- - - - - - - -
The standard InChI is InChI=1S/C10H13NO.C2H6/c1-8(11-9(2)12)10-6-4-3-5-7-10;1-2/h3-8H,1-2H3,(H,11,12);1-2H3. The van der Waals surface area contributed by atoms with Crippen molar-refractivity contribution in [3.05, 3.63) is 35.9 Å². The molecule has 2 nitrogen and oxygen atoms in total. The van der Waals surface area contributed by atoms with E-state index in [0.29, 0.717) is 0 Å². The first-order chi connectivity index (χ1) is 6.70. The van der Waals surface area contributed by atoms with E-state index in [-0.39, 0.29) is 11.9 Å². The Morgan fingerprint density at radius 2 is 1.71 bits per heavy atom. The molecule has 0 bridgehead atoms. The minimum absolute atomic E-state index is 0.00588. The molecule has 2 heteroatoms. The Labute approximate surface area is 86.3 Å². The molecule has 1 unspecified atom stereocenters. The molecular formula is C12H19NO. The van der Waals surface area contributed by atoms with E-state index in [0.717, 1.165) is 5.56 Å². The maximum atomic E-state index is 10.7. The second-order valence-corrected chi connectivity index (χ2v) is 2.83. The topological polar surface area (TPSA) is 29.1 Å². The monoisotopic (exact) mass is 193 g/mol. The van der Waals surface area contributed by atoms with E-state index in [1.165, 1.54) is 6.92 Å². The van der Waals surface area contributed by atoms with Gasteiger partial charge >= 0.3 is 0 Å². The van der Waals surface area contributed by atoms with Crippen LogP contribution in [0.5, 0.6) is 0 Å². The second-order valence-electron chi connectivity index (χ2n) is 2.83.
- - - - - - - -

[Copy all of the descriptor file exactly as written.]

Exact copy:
The standard InChI is InChI=1S/C10H13NO.C2H6/c1-8(11-9(2)12)10-6-4-3-5-7-10;1-2/h3-8H,1-2H3,(H,11,12);1-2H3. The van der Waals surface area contributed by atoms with Crippen molar-refractivity contribution in [3.05, 3.63) is 35.9 Å². The molecule has 2 nitrogen and oxygen atoms in total. The van der Waals surface area contributed by atoms with E-state index in [0.29, 0.717) is 0 Å². The first-order chi connectivity index (χ1) is 6.70. The van der Waals surface area contributed by atoms with E-state index in [-0.39, 0.29) is 11.9 Å². The Morgan fingerprint density at radius 2 is 1.71 bits per heavy atom. The molecule has 0 bridgehead atoms. The minimum absolute atomic E-state index is 0.00588. The molecule has 2 heteroatoms. The Labute approximate surface area is 86.3 Å². The molecule has 1 unspecified atom stereocenters. The molecular formula is C12H19NO. The van der Waals surface area contributed by atoms with E-state index in [0.717, 1.165) is 5.56 Å². The maximum atomic E-state index is 10.7. The second-order valence-corrected chi connectivity index (χ2v) is 2.83. The topological polar surface area (TPSA) is 29.1 Å². The monoisotopic (exact) mass is 193 g/mol. The van der Waals surface area contributed by atoms with E-state index in [1.165, 1.54) is 6.92 Å². The van der Waals surface area contributed by atoms with Gasteiger partial charge >= 0.3 is 0 Å². The van der Waals surface area contributed by atoms with Crippen LogP contribution in [0.5, 0.6) is 0 Å². The second-order valence-electron chi connectivity index (χ2n) is 2.83.